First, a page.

Fourth place: Specialized S-Works Evade (US$250 / £160 / €230 / AU$TBC, 278g)

When compared against a field of mostly fresh-faced contenders, the S-Works Evade is starting to show its age just a bit. It’s the heaviest of the bunch and one of the most expensive, and while its high-speed ventilation is very good, it can feel stifling if you’re not moving fast enough to push air through its teardrop shape.

It’s still fast – it finished fourth in our wind tunnel testing – but more recent aero road helmets have figured out how to better balance that speed with other performance attributes, too.

Fifth place: Bell Star Pro (US$240 / £170 / £TBC / AU$300, 255g)

The Star Pro was the outright winner when it came to aerodynamics, besting the field across all wind angles tested. If speed is your primary concern, this is your choice.

Bell makes a lot of noise about the Star Pro’s intriguing venting system, which can be opened and closed on demand with a simple flick of a lever. Interestingly, though, our testing showed almost zero change in drag with the vents opened or closed.

Unfortunately, that confirms what we felt on the road – that there wasn’t that much air coming into the helmet at either high or low speeds. You can feel a draft down the sides of your noggin if you tilt your head down when really moving along but the lack of significant internal channeling, the completely obscured front shell, and minimal brow space made the Star Pro a veritable sweat box on climbs.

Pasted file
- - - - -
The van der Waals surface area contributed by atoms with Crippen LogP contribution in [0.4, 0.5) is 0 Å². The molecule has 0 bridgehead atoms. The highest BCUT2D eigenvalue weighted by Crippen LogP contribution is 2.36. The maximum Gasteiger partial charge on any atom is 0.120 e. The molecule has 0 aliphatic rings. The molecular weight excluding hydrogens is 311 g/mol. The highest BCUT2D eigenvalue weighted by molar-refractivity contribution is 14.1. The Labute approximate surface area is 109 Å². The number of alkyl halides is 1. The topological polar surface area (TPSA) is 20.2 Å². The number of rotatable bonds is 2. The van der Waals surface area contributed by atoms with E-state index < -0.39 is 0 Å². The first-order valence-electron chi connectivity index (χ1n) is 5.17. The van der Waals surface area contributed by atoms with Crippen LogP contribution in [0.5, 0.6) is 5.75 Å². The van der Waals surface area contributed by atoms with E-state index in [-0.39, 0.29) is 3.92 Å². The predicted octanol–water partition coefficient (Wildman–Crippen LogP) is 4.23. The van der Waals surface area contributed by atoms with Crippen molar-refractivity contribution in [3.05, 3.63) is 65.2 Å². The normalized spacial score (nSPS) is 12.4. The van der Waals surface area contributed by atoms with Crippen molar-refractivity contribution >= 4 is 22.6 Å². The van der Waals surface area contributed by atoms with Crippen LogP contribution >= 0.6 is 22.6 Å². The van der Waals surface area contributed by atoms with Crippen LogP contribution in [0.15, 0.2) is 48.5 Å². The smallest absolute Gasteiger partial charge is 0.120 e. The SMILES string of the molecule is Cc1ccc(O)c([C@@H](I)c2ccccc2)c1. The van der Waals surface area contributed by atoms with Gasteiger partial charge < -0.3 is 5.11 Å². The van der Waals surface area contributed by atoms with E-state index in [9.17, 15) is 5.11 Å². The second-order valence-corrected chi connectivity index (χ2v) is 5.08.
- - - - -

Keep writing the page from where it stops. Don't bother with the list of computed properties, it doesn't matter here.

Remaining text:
Long-term durability is also questionable. The venting system itself feels a bit cut-rate, and to accommodate it, the Star Pro is essentially made as two helmets that are sandwiched together – with little more than two-sided foam tape, as far as we can tell.

That all said, several testers mentioned that the Star Pro might make for an ideal helmet come cyclocross season: start with the vents closed to stay warm, and then open them up later as you generate more heat.

Sixth place: POC Octal Aero (US$300 / £250 / €TBC / AU$400, 271g)

That the Octal Aero finished third in the wind tunnel wasn’t all that shocking given its tapered profile and almost completely smooth exterior with nary a bump to disturb the oncoming air. What genuinely surprised us, however, was that it actually did quite a decent job of moving air across your head.

The Octal Aero is essentially identical to the standard Octal save for the outer shell. As a result, there’s a tremendous amount of super-deep internal channeling and quite a bit of room between the helmet and your forehead. POC has also left intact the enormous exhaust ports at the rear. Airflow at higher speeds was remarkably good, and low-speed venting was quite decent as well, provided you’re not moving too slowly.

Hurting the Octal Aero in the overall scoring was its decidedly questionable aesthetics (one person said it looked like a bowling ball), its high price (tying the Kask for most expensive on test), and relative heft.

Seventh place: Giro Synthe ($250 / £200 / €TBC / AU$400, 209g)

With fantastic ventilation at both high speeds and low, far and away the lightest helmet on test, and appealing looks that garnered praise all around, how on earth did the Synthe only manage a seventh place ranking?

Because it apparently isn’t all that fast.